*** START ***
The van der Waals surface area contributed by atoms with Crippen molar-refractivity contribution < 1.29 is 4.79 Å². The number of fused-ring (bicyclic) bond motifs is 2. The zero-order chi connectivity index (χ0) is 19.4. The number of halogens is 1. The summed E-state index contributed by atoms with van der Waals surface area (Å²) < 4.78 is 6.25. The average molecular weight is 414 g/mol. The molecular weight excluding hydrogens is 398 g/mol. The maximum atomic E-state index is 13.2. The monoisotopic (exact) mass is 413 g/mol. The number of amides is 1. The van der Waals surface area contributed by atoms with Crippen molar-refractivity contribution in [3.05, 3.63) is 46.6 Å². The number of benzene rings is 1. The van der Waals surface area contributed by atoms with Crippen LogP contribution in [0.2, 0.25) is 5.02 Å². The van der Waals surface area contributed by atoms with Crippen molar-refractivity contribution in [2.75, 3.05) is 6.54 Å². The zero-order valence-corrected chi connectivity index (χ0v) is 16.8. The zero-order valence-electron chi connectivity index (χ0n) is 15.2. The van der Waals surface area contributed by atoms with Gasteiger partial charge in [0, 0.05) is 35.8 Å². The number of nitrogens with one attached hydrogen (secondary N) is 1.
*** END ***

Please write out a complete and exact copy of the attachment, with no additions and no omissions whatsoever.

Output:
The van der Waals surface area contributed by atoms with Crippen molar-refractivity contribution < 1.29 is 4.79 Å². The number of fused-ring (bicyclic) bond motifs is 2. The zero-order chi connectivity index (χ0) is 19.4. The number of halogens is 1. The summed E-state index contributed by atoms with van der Waals surface area (Å²) < 4.78 is 6.25. The average molecular weight is 414 g/mol. The molecular weight excluding hydrogens is 398 g/mol. The maximum atomic E-state index is 13.2. The monoisotopic (exact) mass is 413 g/mol. The number of amides is 1. The van der Waals surface area contributed by atoms with Crippen molar-refractivity contribution in [3.05, 3.63) is 46.6 Å². The number of benzene rings is 1. The van der Waals surface area contributed by atoms with Crippen LogP contribution in [0.2, 0.25) is 5.02 Å². The van der Waals surface area contributed by atoms with Crippen molar-refractivity contribution in [2.75, 3.05) is 6.54 Å². The zero-order valence-corrected chi connectivity index (χ0v) is 16.8. The zero-order valence-electron chi connectivity index (χ0n) is 15.2. The van der Waals surface area contributed by atoms with Gasteiger partial charge in [0, 0.05) is 35.8 Å². The number of nitrogens with one attached hydrogen (secondary N) is 1.